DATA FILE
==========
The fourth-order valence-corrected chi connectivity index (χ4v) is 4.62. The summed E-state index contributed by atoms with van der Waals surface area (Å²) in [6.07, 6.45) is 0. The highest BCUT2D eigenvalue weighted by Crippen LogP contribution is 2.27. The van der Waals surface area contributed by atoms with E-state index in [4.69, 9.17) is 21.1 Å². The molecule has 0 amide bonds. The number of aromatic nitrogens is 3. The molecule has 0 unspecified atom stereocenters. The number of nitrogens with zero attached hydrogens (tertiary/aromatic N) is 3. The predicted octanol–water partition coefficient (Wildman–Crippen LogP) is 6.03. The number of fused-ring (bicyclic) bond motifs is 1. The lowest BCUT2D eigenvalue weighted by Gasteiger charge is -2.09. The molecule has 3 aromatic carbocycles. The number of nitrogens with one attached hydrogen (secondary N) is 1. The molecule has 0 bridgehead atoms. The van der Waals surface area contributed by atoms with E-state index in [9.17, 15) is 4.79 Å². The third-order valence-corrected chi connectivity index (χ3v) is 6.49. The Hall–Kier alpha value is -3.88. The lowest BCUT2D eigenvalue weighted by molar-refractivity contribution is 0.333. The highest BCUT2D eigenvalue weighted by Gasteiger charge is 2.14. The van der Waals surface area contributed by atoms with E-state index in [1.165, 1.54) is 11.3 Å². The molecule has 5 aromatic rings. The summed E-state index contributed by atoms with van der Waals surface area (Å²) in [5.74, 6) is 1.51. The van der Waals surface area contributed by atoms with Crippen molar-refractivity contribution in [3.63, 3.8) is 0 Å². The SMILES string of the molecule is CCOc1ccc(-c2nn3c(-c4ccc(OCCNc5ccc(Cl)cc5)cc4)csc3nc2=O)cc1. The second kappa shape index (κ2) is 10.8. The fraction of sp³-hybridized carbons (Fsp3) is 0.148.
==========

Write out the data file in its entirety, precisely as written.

The fourth-order valence-corrected chi connectivity index (χ4v) is 4.62. The summed E-state index contributed by atoms with van der Waals surface area (Å²) in [6.07, 6.45) is 0. The highest BCUT2D eigenvalue weighted by Crippen LogP contribution is 2.27. The van der Waals surface area contributed by atoms with E-state index in [4.69, 9.17) is 21.1 Å². The molecule has 0 amide bonds. The number of aromatic nitrogens is 3. The molecule has 0 unspecified atom stereocenters. The number of nitrogens with zero attached hydrogens (tertiary/aromatic N) is 3. The predicted octanol–water partition coefficient (Wildman–Crippen LogP) is 6.03. The number of fused-ring (bicyclic) bond motifs is 1. The lowest BCUT2D eigenvalue weighted by Gasteiger charge is -2.09. The molecule has 3 aromatic carbocycles. The number of nitrogens with one attached hydrogen (secondary N) is 1. The molecule has 0 bridgehead atoms. The van der Waals surface area contributed by atoms with E-state index in [9.17, 15) is 4.79 Å². The third-order valence-corrected chi connectivity index (χ3v) is 6.49. The Hall–Kier alpha value is -3.88. The lowest BCUT2D eigenvalue weighted by molar-refractivity contribution is 0.333. The highest BCUT2D eigenvalue weighted by Gasteiger charge is 2.14. The van der Waals surface area contributed by atoms with E-state index in [1.165, 1.54) is 11.3 Å². The molecule has 5 aromatic rings. The summed E-state index contributed by atoms with van der Waals surface area (Å²) in [5.74, 6) is 1.51. The van der Waals surface area contributed by atoms with Crippen molar-refractivity contribution in [3.63, 3.8) is 0 Å². The SMILES string of the molecule is CCOc1ccc(-c2nn3c(-c4ccc(OCCNc5ccc(Cl)cc5)cc4)csc3nc2=O)cc1. The second kappa shape index (κ2) is 10.8. The fraction of sp³-hybridized carbons (Fsp3) is 0.148.